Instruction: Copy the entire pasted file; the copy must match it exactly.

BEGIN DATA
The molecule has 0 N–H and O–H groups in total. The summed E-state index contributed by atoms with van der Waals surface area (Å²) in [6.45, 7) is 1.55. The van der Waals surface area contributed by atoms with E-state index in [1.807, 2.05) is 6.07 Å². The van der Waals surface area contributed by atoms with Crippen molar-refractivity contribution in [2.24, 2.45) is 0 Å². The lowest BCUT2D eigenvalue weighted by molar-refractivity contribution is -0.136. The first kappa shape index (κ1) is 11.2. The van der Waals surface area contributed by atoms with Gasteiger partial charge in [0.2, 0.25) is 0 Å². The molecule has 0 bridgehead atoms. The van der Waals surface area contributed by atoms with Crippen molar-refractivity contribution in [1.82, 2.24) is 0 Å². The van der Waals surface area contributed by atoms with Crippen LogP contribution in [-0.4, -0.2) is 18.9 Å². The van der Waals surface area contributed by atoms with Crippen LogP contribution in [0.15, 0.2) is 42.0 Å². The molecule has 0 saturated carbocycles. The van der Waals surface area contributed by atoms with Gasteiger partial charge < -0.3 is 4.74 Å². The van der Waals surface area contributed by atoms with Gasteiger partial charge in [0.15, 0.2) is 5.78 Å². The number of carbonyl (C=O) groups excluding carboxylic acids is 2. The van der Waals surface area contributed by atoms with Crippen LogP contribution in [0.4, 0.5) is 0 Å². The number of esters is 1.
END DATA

The molecule has 0 N–H and O–H groups in total. The summed E-state index contributed by atoms with van der Waals surface area (Å²) in [6.45, 7) is 1.55. The van der Waals surface area contributed by atoms with E-state index in [1.807, 2.05) is 6.07 Å². The van der Waals surface area contributed by atoms with Crippen molar-refractivity contribution in [2.24, 2.45) is 0 Å². The lowest BCUT2D eigenvalue weighted by molar-refractivity contribution is -0.136. The first kappa shape index (κ1) is 11.2. The van der Waals surface area contributed by atoms with Gasteiger partial charge in [0.2, 0.25) is 0 Å². The molecule has 0 bridgehead atoms. The van der Waals surface area contributed by atoms with Crippen molar-refractivity contribution in [1.82, 2.24) is 0 Å². The van der Waals surface area contributed by atoms with Crippen LogP contribution in [-0.4, -0.2) is 18.9 Å². The van der Waals surface area contributed by atoms with Crippen LogP contribution in [0.15, 0.2) is 42.0 Å². The molecule has 0 saturated carbocycles. The van der Waals surface area contributed by atoms with Gasteiger partial charge < -0.3 is 4.74 Å². The van der Waals surface area contributed by atoms with Gasteiger partial charge in [0.15, 0.2) is 5.78 Å². The number of carbonyl (C=O) groups excluding carboxylic acids is 2. The van der Waals surface area contributed by atoms with Crippen LogP contribution in [0.4, 0.5) is 0 Å². The number of esters is 1.